Mar. 16 - Afghan President Karzai lashes out at the United States for failing to cooperate with the investigation into a massacre of 16 Afghan villagers allegedly by a U.S. staff sergeant. Deborah Lutterbeck reports.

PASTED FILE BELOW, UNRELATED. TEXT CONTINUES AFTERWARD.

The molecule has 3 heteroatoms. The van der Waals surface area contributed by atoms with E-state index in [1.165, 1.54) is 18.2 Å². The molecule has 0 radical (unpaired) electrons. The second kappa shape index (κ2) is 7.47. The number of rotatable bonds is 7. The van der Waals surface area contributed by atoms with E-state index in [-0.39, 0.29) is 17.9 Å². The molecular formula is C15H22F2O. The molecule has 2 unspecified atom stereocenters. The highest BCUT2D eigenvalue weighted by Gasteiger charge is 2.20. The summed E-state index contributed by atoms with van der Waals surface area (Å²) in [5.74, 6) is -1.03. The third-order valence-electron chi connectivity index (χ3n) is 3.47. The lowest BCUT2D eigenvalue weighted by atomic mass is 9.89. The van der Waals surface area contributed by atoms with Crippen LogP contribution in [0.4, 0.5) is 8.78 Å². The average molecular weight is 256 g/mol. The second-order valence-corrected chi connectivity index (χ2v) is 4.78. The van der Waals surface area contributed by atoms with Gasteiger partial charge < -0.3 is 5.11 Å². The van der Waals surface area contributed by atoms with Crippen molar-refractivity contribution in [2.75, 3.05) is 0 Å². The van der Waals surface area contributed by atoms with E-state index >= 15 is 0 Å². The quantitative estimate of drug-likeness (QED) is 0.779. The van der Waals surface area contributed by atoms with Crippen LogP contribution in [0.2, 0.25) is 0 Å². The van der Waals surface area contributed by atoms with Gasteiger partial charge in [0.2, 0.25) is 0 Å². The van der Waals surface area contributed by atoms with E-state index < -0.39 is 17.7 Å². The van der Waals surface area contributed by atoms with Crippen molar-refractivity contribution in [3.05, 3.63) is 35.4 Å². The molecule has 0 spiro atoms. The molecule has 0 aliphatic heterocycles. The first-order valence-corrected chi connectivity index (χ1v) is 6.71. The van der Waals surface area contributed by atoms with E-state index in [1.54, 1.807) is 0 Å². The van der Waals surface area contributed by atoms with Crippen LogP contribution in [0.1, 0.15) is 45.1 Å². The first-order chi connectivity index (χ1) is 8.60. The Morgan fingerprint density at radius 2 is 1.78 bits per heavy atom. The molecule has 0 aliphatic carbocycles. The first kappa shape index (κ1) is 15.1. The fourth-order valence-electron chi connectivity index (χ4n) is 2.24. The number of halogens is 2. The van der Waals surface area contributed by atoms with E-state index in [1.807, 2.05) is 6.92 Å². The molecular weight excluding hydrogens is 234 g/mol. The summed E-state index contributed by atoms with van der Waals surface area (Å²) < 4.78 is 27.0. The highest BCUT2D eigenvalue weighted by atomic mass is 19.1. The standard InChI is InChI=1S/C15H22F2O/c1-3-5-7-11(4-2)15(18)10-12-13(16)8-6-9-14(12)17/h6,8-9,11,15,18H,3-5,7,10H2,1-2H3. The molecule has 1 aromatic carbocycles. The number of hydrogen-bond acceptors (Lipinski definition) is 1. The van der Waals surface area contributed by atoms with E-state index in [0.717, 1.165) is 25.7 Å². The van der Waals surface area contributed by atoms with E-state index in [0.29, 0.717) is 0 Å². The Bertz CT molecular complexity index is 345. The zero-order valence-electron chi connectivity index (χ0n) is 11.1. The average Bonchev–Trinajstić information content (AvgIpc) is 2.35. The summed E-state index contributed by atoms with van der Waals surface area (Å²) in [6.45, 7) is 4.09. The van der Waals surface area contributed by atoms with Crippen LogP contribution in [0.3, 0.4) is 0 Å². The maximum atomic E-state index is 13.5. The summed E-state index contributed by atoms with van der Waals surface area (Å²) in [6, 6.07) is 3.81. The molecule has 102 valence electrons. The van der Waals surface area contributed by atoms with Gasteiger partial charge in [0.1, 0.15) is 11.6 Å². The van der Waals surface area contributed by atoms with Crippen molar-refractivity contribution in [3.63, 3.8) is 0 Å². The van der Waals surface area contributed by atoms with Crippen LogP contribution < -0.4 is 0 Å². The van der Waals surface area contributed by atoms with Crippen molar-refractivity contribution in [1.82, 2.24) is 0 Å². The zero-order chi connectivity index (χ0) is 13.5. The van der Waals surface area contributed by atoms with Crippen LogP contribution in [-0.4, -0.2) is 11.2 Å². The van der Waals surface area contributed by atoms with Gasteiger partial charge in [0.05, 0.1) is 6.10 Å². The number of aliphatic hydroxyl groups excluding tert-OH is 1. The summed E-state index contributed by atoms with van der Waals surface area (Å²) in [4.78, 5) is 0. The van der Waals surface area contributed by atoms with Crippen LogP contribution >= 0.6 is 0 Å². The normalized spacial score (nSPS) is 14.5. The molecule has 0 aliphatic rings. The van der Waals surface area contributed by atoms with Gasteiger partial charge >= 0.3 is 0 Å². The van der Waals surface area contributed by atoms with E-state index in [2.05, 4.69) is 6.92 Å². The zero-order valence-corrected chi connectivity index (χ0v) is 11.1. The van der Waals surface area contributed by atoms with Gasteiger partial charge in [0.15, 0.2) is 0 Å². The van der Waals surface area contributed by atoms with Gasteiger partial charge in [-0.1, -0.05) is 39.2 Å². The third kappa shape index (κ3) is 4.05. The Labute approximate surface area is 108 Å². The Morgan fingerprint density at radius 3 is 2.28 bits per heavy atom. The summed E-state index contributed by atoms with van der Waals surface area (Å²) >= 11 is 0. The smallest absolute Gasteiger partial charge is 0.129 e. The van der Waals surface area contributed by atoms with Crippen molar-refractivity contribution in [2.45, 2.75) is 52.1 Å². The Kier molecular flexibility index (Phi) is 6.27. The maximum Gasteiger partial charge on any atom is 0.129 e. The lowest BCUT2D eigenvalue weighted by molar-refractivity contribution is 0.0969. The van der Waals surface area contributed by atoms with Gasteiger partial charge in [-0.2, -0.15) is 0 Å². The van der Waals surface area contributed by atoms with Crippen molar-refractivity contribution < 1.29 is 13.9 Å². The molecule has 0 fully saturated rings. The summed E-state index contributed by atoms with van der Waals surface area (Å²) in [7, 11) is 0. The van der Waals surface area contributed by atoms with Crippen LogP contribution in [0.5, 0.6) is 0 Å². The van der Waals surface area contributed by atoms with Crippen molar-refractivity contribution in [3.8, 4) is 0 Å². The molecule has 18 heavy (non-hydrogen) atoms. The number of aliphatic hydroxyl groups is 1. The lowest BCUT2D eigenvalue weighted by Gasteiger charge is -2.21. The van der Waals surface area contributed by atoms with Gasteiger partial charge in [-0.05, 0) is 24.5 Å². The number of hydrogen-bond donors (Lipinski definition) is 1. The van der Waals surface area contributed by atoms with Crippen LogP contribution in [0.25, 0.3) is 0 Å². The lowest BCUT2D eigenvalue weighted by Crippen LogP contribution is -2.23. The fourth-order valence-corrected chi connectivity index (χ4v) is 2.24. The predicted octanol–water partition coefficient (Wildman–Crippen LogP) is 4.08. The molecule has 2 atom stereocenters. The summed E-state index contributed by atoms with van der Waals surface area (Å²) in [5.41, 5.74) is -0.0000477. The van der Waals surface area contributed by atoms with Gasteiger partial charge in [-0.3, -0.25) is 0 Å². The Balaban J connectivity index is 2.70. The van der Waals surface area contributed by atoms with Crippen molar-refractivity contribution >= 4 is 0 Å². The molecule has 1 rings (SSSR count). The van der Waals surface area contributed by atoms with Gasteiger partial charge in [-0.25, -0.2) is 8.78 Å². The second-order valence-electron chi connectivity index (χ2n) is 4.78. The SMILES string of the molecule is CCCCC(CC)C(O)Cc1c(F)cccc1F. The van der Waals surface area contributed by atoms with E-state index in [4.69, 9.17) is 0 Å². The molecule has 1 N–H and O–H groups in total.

Afghan President Hamid Karzai meets the tribal elders from the area where a U.S. staff sergeant allegedly killed 16 Afghan civilians. He lashes out at the United States, saying it has failed to fully cooperate with an investigation in the shooting spree. The massacre came the inadvertent burning of copies of the Koran at a NATO base last month, straining an already tense relationship. (SOUNDBITE) (English) AFGHAN PRESIDENT HAMID KARZAI SAYING: "This has been going on for too long. You have heard me before. Therefore, it is by all means the end of the rope here. The end of the rope - nobody can afford such luxuries any more if you can call it luxury. This form of activity, this behavior can not be tolerated. It has passed, passed, passed the time." As he met with family members of those who were killed, he also questioned whether it was the work of one soldier. (SOUNDBITE) (English) AFGHAN PRESIDENT HAMID KARZAI SAYING: "On the question of the account of the one person supposedly who has done this, the story of the village elders and the affected is entirely different. They believe it is not possible for one person to do that. In his family (pointing to one of family members) in four rooms people were killed. Children and women were killed and then they were all brought together in one room and then put on fire. That one man can not do. (EDIT) the Afghan investigation team did not receive the cooperation that they expected from the United State. Therefore, these are all question that will be raising and raising very loudly and raising very clearly." With twin investigations still underway by both U.S. and Afghan officials, any discovery of more than one soldier involved in the massacre would be a disaster for NATO, with Western leaders needing to win over Afghans ahead of a withdrawal by most foreign combat troops in 2014. Deborah Lutterbeck, Reuters.